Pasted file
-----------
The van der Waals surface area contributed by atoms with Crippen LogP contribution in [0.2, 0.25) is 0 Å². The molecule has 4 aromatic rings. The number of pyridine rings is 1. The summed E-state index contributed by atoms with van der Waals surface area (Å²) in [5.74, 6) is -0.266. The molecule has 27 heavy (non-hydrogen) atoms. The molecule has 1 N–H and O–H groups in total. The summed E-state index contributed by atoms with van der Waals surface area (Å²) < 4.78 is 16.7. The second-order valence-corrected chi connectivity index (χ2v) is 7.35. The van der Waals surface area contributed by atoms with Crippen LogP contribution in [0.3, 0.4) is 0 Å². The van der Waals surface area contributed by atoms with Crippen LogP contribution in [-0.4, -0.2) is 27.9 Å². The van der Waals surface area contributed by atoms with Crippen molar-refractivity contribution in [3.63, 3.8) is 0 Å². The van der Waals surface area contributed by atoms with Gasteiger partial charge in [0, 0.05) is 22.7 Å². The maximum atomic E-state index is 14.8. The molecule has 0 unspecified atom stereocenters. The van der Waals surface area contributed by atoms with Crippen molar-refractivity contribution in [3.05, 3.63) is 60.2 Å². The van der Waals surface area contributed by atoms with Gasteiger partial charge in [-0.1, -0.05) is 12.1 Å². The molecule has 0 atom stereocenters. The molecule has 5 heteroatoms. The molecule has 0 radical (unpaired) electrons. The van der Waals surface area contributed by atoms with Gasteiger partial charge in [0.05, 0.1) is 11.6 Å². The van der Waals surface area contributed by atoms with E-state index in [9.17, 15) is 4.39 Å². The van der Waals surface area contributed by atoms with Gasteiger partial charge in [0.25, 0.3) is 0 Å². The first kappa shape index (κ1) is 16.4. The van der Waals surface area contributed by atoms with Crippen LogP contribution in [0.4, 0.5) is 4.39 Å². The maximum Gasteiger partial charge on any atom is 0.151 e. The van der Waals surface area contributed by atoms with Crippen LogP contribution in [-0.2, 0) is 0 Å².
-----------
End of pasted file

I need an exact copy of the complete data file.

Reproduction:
The van der Waals surface area contributed by atoms with Crippen LogP contribution in [0.2, 0.25) is 0 Å². The molecule has 4 aromatic rings. The number of pyridine rings is 1. The summed E-state index contributed by atoms with van der Waals surface area (Å²) in [5.74, 6) is -0.266. The molecule has 27 heavy (non-hydrogen) atoms. The molecule has 1 N–H and O–H groups in total. The summed E-state index contributed by atoms with van der Waals surface area (Å²) < 4.78 is 16.7. The second-order valence-corrected chi connectivity index (χ2v) is 7.35. The van der Waals surface area contributed by atoms with Crippen LogP contribution in [0.3, 0.4) is 0 Å². The van der Waals surface area contributed by atoms with Crippen LogP contribution in [-0.4, -0.2) is 27.9 Å². The van der Waals surface area contributed by atoms with Crippen molar-refractivity contribution in [3.63, 3.8) is 0 Å². The van der Waals surface area contributed by atoms with Gasteiger partial charge in [0, 0.05) is 22.7 Å². The maximum atomic E-state index is 14.8. The molecule has 0 unspecified atom stereocenters. The van der Waals surface area contributed by atoms with Crippen molar-refractivity contribution in [3.05, 3.63) is 60.2 Å². The van der Waals surface area contributed by atoms with Gasteiger partial charge in [-0.1, -0.05) is 12.1 Å². The molecule has 0 atom stereocenters. The molecule has 5 heteroatoms. The molecule has 0 radical (unpaired) electrons. The van der Waals surface area contributed by atoms with Gasteiger partial charge in [0.05, 0.1) is 11.6 Å². The van der Waals surface area contributed by atoms with E-state index in [9.17, 15) is 4.39 Å². The van der Waals surface area contributed by atoms with Gasteiger partial charge in [0.25, 0.3) is 0 Å². The first kappa shape index (κ1) is 16.4. The van der Waals surface area contributed by atoms with Crippen LogP contribution in [0.4, 0.5) is 4.39 Å². The maximum Gasteiger partial charge on any atom is 0.151 e. The van der Waals surface area contributed by atoms with Crippen LogP contribution in [-0.2, 0) is 0 Å².